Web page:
14. In 4.2(a), are we supposed to use trial and error to get the correct bandwidth? In 4.2(c) when we recalculate, what does this entail? Secondly, if we have already recalculated the BW in 4.2(a), then is 4.2(c) just a descriptive answer of what is going on or are you looking for some mathematical explanation? Finally, is 2*wb (omega-b) in figure 5 the bandwidth? For real AM radio, the bandwidth is 10kHz but max wb is 5kHz, correct?

ANSWER: Perhaps you will need to use trial and error. Use the same procedure that you did in the warmup. I guess you will have to try a couple of different frequency responses.

Secondly, I would draw a sketch of how the frequency responses overlap for the two channels: show that the passband of one BPF is in the stopband of the other. The answer to your final question is YES.

15. Are there two BPF’s in this section? If we multiply the signal my a mixer, then shouldn’t we be able to use just the LPF stated? What about the other BPF that’s to be made “on the fly”? Isn’t a standard LPF enough, because the mixer is what moves the components inside the LPF?

ANSWER: I think you can do it without the BPF on the front end. HOWEVER, the specifications of the lab require you to use such a BPF. Also, real receivers need a BPF to isolate the channels. The BPF is used before the mixer. The LPF is used after. Hence, in a typical receiver, you will have a BPF at the front, which isolates the frequencies, then you will have the mixer to demodulate your received signal at the frequency that has been determined by the BPF. The last stage in the demodulation process is to apply a LPF to get your signal back.

16. I don’t understand why we need to use the width of the passband, stopband and transition zone to get the BW for our BPF. Can’t I just use the passband width and the specified gain to approximate my BW? If we need to use all those things listed above, how do we put it all together? I’ve already convolved yy with my BPF, and mixed the resulting signal with a sinusoid at the proper frequency (to center my original signal back to where it was to begin with — 6500 Hz?) with its mixerphase. From this point on, what would be my next step? What are the specifications for the LPF?

ANSWER: You do not want the two passbands regions to overlap. Now that you have centered the signal you want around w=0, you want a LPF that has a passband large enough to catch the signal you want. (Look at the previous question for more details.)

17. When testing to see if the input and final output match, are we supposed to compare the input with mytuner.m run twice (using 4000 Hz and 9000 Hz) and add them, or using only one of them? Also, how do you want us to measure the gain of the BPF? How can we tell from the spectrogram that the signal is “down by a factor of 100”?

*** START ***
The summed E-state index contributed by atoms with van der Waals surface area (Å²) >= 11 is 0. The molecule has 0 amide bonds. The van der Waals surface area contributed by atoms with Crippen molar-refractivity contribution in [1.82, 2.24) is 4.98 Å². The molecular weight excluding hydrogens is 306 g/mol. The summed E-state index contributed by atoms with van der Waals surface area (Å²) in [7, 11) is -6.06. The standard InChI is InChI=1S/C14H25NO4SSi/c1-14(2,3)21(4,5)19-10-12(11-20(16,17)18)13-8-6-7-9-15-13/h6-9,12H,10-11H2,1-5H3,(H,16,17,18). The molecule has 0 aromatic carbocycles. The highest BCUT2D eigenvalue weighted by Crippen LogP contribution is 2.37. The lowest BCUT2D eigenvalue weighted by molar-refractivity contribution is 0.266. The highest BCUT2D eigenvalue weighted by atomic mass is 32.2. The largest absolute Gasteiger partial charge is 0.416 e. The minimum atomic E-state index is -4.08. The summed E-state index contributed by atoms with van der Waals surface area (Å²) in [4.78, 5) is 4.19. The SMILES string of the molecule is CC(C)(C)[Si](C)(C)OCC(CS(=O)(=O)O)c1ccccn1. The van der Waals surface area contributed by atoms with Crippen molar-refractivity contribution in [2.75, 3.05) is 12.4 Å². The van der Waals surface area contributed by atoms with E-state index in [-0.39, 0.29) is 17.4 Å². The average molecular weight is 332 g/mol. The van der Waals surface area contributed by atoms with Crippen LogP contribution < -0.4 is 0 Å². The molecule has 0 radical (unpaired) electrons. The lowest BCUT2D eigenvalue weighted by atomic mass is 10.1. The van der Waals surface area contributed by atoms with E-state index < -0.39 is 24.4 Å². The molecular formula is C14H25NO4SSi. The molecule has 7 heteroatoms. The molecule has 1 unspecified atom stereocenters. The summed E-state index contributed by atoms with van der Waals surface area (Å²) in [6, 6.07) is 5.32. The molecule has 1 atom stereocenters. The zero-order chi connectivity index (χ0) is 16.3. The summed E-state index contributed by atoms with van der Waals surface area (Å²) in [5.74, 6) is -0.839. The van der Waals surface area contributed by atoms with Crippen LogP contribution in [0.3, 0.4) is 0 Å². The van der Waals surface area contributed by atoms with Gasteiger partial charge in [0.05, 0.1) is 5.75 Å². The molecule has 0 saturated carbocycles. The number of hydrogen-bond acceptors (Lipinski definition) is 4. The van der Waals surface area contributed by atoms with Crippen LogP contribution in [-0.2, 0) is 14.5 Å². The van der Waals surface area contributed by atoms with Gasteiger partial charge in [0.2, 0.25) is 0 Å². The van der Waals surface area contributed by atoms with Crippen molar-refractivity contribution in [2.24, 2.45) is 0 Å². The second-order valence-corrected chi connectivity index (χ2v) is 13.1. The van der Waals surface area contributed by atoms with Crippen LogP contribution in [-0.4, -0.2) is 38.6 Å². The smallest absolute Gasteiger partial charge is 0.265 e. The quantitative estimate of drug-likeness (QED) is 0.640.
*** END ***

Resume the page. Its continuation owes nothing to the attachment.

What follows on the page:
ANSWER: Run it twice, but listen to them separately. At the transmitter, you should have already ADDED the two channels together. You can measure the signal strength in the spectrogram by getting the color scale. Use the MATLAB command colorbar. Also, the behavior of specgram() and plotspec() are DIFFERENT when they plot. The function plotspec() plots the magnitude of the spectral components, whereas specgram() makes the plot in “db” (which means it plots 20*log10(abs()).) For something to be down by 1/100, it has to be -40 “db” lower. So if you are looking at a specgram() plot, look for a —40 db difference. If using plotspec(), then colorbar gives the amplitude, and the max divided by 100 will be barely visible.

18. I have created a BPF that is supposed to isolate my desired signal received from the transmitting station before applying the mixer. However, from the spectrogram of the isolated signal, it is centered on a different frequency than the original modulated signal. For instance, if I isolate the 9000 Hz signal, I get an identical signal but it is centered on 90 Hz rather than 9000 Hz. What could be causing this reduction by 10^2 in frequency? Secondly, how do I implement the mixerphase? Should I extract the phase of any signal from the transmitter, and if so how do I do it? Finally, in part 4.2(a), how do we apply the constraint of 0.01?

ANSWER: It sounds like your plot is correct, but MATLAB sneakily labeled your plots. Check for a 10^2 somewhere in the margins of your plot. Secondly, mixerphase is an input. It becomes the phase of the cosine that multiplies into the mixer. You will experiment with the phase in a later section of the lab. Finally, This is EXACTLY like the warm-up; except the stopband constraint was 0.1 in the warm-up. Go back through the steps of the warm-up.

19. I don’t understand why we use fstation and mixerphase in mytuner.m, or what they are.

ANSWER: On an AM radio you have a “dial” to select the station. That dial selects the frequency, and we are calling it “fstation.” Mixerphase is just the relative phase between the transmitter and receiver. In practice, the two carrier signals (one is used to modulate the signal at the transmitter and the other is used at the receiver to demodulate the signal.) have the same frequency but different phases. This gives us the capability to test phase mismatches.

20. In 4.2(a), the constraint on the BPF states that “the gain at the neighboring channel that could interfere should be less than 1/100 = .001.” What are we to assume is the frequency for this “neighboring channel” since we are supposed to make the bandwidth as wide as possible?